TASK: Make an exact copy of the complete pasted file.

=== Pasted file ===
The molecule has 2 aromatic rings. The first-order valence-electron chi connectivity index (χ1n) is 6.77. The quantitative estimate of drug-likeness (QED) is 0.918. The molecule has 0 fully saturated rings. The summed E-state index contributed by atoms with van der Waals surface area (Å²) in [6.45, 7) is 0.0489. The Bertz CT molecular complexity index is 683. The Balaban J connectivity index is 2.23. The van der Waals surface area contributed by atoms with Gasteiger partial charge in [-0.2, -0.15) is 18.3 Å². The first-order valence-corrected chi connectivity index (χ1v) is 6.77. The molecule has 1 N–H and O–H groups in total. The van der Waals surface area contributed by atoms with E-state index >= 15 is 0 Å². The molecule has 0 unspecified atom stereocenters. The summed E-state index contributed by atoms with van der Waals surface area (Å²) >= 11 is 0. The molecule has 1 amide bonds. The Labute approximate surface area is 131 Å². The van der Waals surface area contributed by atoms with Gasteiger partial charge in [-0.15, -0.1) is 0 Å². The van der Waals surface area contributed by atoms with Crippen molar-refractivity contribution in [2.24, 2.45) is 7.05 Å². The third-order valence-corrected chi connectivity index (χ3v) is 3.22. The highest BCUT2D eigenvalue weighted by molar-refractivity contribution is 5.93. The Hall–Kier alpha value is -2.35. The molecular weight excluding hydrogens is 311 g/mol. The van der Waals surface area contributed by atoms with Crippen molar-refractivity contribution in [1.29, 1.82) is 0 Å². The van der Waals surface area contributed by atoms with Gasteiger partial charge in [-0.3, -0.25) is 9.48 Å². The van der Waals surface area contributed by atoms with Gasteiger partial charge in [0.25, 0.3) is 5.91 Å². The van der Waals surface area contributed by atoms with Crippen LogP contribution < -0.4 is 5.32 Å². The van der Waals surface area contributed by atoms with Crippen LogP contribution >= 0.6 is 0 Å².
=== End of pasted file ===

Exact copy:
The molecule has 2 aromatic rings. The first-order valence-electron chi connectivity index (χ1n) is 6.77. The quantitative estimate of drug-likeness (QED) is 0.918. The molecule has 0 fully saturated rings. The summed E-state index contributed by atoms with van der Waals surface area (Å²) in [6.45, 7) is 0.0489. The Bertz CT molecular complexity index is 683. The Balaban J connectivity index is 2.23. The van der Waals surface area contributed by atoms with Gasteiger partial charge in [-0.2, -0.15) is 18.3 Å². The first-order valence-corrected chi connectivity index (χ1v) is 6.77. The molecule has 1 N–H and O–H groups in total. The van der Waals surface area contributed by atoms with E-state index >= 15 is 0 Å². The molecule has 0 unspecified atom stereocenters. The summed E-state index contributed by atoms with van der Waals surface area (Å²) >= 11 is 0. The molecule has 1 amide bonds. The Labute approximate surface area is 131 Å². The van der Waals surface area contributed by atoms with Gasteiger partial charge in [-0.15, -0.1) is 0 Å². The van der Waals surface area contributed by atoms with Crippen molar-refractivity contribution in [2.24, 2.45) is 7.05 Å². The third-order valence-corrected chi connectivity index (χ3v) is 3.22. The highest BCUT2D eigenvalue weighted by molar-refractivity contribution is 5.93. The Hall–Kier alpha value is -2.35. The molecular weight excluding hydrogens is 311 g/mol. The van der Waals surface area contributed by atoms with Crippen molar-refractivity contribution in [1.29, 1.82) is 0 Å². The van der Waals surface area contributed by atoms with Gasteiger partial charge in [-0.3, -0.25) is 9.48 Å². The van der Waals surface area contributed by atoms with Gasteiger partial charge in [0.25, 0.3) is 5.91 Å². The van der Waals surface area contributed by atoms with Crippen LogP contribution < -0.4 is 5.32 Å². The van der Waals surface area contributed by atoms with Crippen LogP contribution >= 0.6 is 0 Å².